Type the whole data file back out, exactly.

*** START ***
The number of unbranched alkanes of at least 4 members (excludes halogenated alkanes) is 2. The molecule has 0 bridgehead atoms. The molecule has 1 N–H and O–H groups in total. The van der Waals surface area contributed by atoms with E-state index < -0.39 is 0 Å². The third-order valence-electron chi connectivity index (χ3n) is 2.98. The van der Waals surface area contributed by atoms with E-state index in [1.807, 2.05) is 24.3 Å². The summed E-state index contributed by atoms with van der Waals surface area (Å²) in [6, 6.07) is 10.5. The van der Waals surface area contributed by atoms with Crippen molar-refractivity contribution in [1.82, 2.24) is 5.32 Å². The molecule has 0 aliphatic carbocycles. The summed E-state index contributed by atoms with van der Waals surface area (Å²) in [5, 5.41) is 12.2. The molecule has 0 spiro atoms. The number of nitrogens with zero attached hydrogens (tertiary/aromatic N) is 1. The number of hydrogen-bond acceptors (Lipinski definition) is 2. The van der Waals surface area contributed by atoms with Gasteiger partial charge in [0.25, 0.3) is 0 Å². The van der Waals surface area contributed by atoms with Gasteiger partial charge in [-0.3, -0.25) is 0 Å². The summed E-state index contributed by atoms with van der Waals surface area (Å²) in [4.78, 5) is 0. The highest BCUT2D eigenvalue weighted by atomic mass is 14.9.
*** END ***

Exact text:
The number of unbranched alkanes of at least 4 members (excludes halogenated alkanes) is 2. The molecule has 0 bridgehead atoms. The molecule has 1 N–H and O–H groups in total. The van der Waals surface area contributed by atoms with E-state index < -0.39 is 0 Å². The third-order valence-electron chi connectivity index (χ3n) is 2.98. The van der Waals surface area contributed by atoms with E-state index in [1.807, 2.05) is 24.3 Å². The summed E-state index contributed by atoms with van der Waals surface area (Å²) in [6, 6.07) is 10.5. The van der Waals surface area contributed by atoms with Crippen molar-refractivity contribution in [1.82, 2.24) is 5.32 Å². The molecule has 0 aliphatic carbocycles. The summed E-state index contributed by atoms with van der Waals surface area (Å²) in [5, 5.41) is 12.2. The molecule has 0 spiro atoms. The number of nitrogens with zero attached hydrogens (tertiary/aromatic N) is 1. The number of hydrogen-bond acceptors (Lipinski definition) is 2. The van der Waals surface area contributed by atoms with Gasteiger partial charge in [0.25, 0.3) is 0 Å². The van der Waals surface area contributed by atoms with Gasteiger partial charge in [-0.3, -0.25) is 0 Å². The summed E-state index contributed by atoms with van der Waals surface area (Å²) in [4.78, 5) is 0. The highest BCUT2D eigenvalue weighted by atomic mass is 14.9.